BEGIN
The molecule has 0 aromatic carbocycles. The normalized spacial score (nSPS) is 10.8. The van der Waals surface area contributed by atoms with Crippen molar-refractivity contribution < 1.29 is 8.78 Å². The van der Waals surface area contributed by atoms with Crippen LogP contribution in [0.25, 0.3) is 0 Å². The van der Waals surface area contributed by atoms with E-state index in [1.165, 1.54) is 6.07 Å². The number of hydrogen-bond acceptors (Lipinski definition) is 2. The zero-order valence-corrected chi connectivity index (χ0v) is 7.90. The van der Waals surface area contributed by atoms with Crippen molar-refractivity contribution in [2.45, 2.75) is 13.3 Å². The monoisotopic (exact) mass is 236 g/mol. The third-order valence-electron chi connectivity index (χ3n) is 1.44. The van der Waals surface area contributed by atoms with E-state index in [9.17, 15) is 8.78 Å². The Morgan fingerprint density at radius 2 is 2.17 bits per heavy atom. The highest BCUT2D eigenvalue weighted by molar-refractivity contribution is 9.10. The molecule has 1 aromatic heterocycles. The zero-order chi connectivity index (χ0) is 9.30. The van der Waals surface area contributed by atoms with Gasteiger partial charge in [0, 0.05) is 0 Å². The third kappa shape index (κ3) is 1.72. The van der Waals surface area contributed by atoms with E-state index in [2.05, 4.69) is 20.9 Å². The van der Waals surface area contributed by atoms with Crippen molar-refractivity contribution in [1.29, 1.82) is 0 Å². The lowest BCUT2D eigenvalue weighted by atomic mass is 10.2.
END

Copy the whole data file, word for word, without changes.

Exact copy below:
The molecule has 0 aromatic carbocycles. The normalized spacial score (nSPS) is 10.8. The van der Waals surface area contributed by atoms with Crippen molar-refractivity contribution < 1.29 is 8.78 Å². The van der Waals surface area contributed by atoms with Crippen LogP contribution in [0.25, 0.3) is 0 Å². The van der Waals surface area contributed by atoms with E-state index in [1.165, 1.54) is 6.07 Å². The number of hydrogen-bond acceptors (Lipinski definition) is 2. The zero-order valence-corrected chi connectivity index (χ0v) is 7.90. The van der Waals surface area contributed by atoms with Crippen molar-refractivity contribution in [2.45, 2.75) is 13.3 Å². The monoisotopic (exact) mass is 236 g/mol. The third-order valence-electron chi connectivity index (χ3n) is 1.44. The van der Waals surface area contributed by atoms with E-state index in [9.17, 15) is 8.78 Å². The Morgan fingerprint density at radius 2 is 2.17 bits per heavy atom. The highest BCUT2D eigenvalue weighted by molar-refractivity contribution is 9.10. The molecule has 1 aromatic heterocycles. The zero-order chi connectivity index (χ0) is 9.30. The van der Waals surface area contributed by atoms with Gasteiger partial charge in [0, 0.05) is 0 Å². The third kappa shape index (κ3) is 1.72. The van der Waals surface area contributed by atoms with E-state index in [2.05, 4.69) is 20.9 Å². The van der Waals surface area contributed by atoms with Crippen molar-refractivity contribution in [1.29, 1.82) is 0 Å². The lowest BCUT2D eigenvalue weighted by atomic mass is 10.2.